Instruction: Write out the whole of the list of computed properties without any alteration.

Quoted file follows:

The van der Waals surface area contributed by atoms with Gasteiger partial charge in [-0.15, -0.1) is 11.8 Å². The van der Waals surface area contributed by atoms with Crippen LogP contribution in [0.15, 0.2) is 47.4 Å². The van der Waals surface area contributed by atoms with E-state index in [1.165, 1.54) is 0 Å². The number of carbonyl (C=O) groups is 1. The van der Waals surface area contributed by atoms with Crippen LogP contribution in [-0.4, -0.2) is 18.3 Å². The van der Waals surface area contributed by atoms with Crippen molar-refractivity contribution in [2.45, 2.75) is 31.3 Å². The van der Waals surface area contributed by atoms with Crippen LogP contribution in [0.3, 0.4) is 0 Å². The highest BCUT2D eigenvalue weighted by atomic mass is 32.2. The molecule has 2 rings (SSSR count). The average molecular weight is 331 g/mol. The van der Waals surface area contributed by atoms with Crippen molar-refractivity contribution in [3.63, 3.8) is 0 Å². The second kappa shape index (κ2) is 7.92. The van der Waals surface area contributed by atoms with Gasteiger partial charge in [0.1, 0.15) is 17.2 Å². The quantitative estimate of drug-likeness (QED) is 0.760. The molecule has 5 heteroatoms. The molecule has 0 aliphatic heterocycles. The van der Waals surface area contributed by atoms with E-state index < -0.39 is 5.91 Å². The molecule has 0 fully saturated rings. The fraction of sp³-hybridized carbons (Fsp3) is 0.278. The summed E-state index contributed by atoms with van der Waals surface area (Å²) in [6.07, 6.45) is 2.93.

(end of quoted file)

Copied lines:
The van der Waals surface area contributed by atoms with Gasteiger partial charge in [-0.15, -0.1) is 11.8 Å². The van der Waals surface area contributed by atoms with Crippen LogP contribution in [0.15, 0.2) is 47.4 Å². The van der Waals surface area contributed by atoms with E-state index in [1.165, 1.54) is 0 Å². The number of carbonyl (C=O) groups is 1. The van der Waals surface area contributed by atoms with Crippen LogP contribution in [-0.4, -0.2) is 18.3 Å². The van der Waals surface area contributed by atoms with Crippen molar-refractivity contribution in [2.45, 2.75) is 31.3 Å². The van der Waals surface area contributed by atoms with Crippen LogP contribution in [0.3, 0.4) is 0 Å². The highest BCUT2D eigenvalue weighted by atomic mass is 32.2. The molecule has 2 rings (SSSR count). The average molecular weight is 331 g/mol. The van der Waals surface area contributed by atoms with Crippen molar-refractivity contribution in [3.63, 3.8) is 0 Å². The second kappa shape index (κ2) is 7.92. The van der Waals surface area contributed by atoms with Gasteiger partial charge in [0.1, 0.15) is 17.2 Å². The quantitative estimate of drug-likeness (QED) is 0.760. The molecule has 5 heteroatoms. The molecule has 0 aliphatic heterocycles. The van der Waals surface area contributed by atoms with E-state index < -0.39 is 5.91 Å². The molecule has 0 fully saturated rings. The fraction of sp³-hybridized carbons (Fsp3) is 0.278. The summed E-state index contributed by atoms with van der Waals surface area (Å²) in [6.07, 6.45) is 2.93.